Tax Breaks And The 2009 Recovery Act

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Since Congress passed the 2009 Recovery Act back in February, the Internal Revenue Service has released more guidance on extended net operating losses carry-back for small businesses (NOL), the Making Work Pay credit, the first-time homebuyer tax credit, new sales tax deduction for automobile purchases, and the COBRA subsidy.

The net operating loss carry-back allows businesses can offset the loss against income earned in five prior years.  This special break is intended to accelerate refunds and generate cash for struggling small businesses.

Do not overlook the NOL carry-back if your small business is in a loss situation.  The requirements for the carry-back are somewhat complicated, so you might want to contact your tax professional to find out about its application to your circumstances.

Most employers have implemented the Making Work Pay credit act, and it is an automatic increase of $400 for single taxpayers and $800 for those married filing jointly.  You might want to take a look into your situation in order to determine if the credit pushes you into a higher tax bracket, so you are not confronted by any surprises at tax time.  For some taxpayers, the Making Work Pay credit creates a situation where they might want to submit an adjusted W-4 form to guarantee sufficient withholding.

The 2009 Recovery Act raised the first-time homebuyer tax credit to $8000 and removed the repayment obligation for those purchasing a home in 2009.  The credit has income restrictions and begins to phase out for single taxpayers with an Adjusted Gross Income of $75,000 and married couples filing jointly with an AGI of $150,000.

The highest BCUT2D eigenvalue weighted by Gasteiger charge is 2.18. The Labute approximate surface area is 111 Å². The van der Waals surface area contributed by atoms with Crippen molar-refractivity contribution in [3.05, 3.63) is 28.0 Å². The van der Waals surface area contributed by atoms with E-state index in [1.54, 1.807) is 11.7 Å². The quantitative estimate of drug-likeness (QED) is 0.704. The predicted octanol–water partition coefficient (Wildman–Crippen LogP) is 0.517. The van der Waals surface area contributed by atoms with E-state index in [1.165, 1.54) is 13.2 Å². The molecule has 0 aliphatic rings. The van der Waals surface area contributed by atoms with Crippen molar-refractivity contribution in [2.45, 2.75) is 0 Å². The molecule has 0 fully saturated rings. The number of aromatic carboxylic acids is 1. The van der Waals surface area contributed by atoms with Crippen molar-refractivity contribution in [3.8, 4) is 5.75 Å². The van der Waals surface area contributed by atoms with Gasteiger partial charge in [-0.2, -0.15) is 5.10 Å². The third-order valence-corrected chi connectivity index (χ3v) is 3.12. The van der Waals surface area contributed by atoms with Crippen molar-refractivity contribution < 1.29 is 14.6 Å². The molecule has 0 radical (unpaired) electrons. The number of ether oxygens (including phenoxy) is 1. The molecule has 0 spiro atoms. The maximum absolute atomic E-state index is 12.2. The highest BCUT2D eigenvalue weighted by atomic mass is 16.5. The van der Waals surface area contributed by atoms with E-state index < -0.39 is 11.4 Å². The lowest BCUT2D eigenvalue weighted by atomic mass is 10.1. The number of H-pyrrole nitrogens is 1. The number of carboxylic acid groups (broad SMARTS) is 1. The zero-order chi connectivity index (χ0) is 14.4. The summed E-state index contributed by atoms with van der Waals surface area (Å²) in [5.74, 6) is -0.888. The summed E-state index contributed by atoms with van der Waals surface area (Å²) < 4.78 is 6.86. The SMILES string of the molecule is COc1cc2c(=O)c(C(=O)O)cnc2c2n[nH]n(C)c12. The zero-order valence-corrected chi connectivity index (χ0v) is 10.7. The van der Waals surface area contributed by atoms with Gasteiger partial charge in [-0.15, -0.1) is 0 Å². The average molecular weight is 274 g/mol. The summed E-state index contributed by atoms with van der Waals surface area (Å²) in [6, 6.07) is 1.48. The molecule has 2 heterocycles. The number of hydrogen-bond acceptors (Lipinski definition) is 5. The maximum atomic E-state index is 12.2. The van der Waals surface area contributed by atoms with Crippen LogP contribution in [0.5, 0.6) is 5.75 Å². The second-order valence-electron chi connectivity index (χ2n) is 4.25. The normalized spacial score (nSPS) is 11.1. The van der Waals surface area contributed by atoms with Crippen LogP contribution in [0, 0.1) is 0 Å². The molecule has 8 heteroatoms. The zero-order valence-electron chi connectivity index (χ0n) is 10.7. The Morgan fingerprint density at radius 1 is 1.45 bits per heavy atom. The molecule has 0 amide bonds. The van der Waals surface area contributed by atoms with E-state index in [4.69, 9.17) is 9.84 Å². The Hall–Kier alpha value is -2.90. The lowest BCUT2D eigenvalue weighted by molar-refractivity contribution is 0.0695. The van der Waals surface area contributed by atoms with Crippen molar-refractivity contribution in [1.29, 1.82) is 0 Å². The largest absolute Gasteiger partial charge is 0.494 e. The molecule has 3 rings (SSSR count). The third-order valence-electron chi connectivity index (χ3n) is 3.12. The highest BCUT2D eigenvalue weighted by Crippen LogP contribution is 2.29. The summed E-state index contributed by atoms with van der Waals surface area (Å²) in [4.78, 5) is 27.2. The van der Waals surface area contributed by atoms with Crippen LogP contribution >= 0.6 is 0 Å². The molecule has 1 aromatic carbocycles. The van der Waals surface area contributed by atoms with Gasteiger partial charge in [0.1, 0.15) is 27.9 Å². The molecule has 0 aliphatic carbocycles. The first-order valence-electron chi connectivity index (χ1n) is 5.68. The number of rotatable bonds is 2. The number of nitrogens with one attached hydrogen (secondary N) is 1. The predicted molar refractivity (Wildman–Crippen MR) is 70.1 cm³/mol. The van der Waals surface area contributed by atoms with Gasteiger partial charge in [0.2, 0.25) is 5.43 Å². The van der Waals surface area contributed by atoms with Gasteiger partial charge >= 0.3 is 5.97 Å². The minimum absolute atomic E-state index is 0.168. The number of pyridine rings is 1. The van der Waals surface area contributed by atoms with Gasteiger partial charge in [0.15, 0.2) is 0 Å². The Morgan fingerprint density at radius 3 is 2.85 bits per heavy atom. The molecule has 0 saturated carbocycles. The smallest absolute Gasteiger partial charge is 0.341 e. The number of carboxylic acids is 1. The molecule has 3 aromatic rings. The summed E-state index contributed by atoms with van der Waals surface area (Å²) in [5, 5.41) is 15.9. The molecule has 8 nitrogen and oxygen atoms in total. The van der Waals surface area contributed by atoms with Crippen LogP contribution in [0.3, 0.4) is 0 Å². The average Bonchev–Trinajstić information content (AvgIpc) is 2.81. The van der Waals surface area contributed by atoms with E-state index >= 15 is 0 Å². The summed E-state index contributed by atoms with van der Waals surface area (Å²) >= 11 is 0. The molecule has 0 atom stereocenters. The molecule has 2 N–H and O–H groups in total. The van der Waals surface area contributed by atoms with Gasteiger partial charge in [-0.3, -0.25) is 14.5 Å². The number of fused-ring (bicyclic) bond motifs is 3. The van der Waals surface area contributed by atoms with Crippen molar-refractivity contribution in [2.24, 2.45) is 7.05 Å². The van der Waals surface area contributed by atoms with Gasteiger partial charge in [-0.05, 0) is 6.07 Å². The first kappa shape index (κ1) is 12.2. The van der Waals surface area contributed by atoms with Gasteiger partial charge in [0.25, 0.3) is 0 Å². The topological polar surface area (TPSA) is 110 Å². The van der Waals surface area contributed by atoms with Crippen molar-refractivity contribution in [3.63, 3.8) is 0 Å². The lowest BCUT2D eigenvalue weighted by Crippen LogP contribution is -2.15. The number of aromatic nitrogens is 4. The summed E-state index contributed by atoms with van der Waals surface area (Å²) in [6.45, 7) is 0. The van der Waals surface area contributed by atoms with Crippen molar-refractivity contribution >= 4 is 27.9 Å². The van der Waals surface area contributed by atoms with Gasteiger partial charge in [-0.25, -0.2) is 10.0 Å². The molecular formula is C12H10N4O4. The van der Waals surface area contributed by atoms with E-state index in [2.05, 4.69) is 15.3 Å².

Social Security recipients, retired government employees, and disabled veterans might qualify for an economic recovery payment of $250.  This payment will be a reduction to any Making Work Pay credit for which the taxpayer might qualify.

If you lost your job between September 1, 2008 and December 31, 2009, you may qualify for a 65% COBRA premium subsidy.  If you are eligible, you pay only 35% of the COBRA premium and your former employer pays 65%. The COBRA subsidy faces out for single taxpayers with an Adjusted Gross Income of $125,000 and married couple filing jointly with an AGI of $250,000.  Single tax payers earning more than $145,000 and married couples filing jointly with an income over $290,000 do not qualify for the COBRA subsidy at all.

State and local sales and excise taxes paid on the purchase of a new car, light truck, motorcycle, or mobile home are a deduction for 2009.  The deduction is good for the tax on the first $49,500 of the vehicle cost.  This deduction is limited to single taxpayers earning up to $135,000 and couples married and filing jointly with income up to $260,000.

In this period of economic recovery Congress has introduced a number of incentives in the 2009 Recovery Act. Since these incentives affect majority of taxpayers including self-employed people, people who lost jobs due to economic downturn and first time home buyers, it is better to know the fine prints of these incentives. These incentives will affect your 2009 tax return. Chintamani Abhyankar discusses these fine prints.

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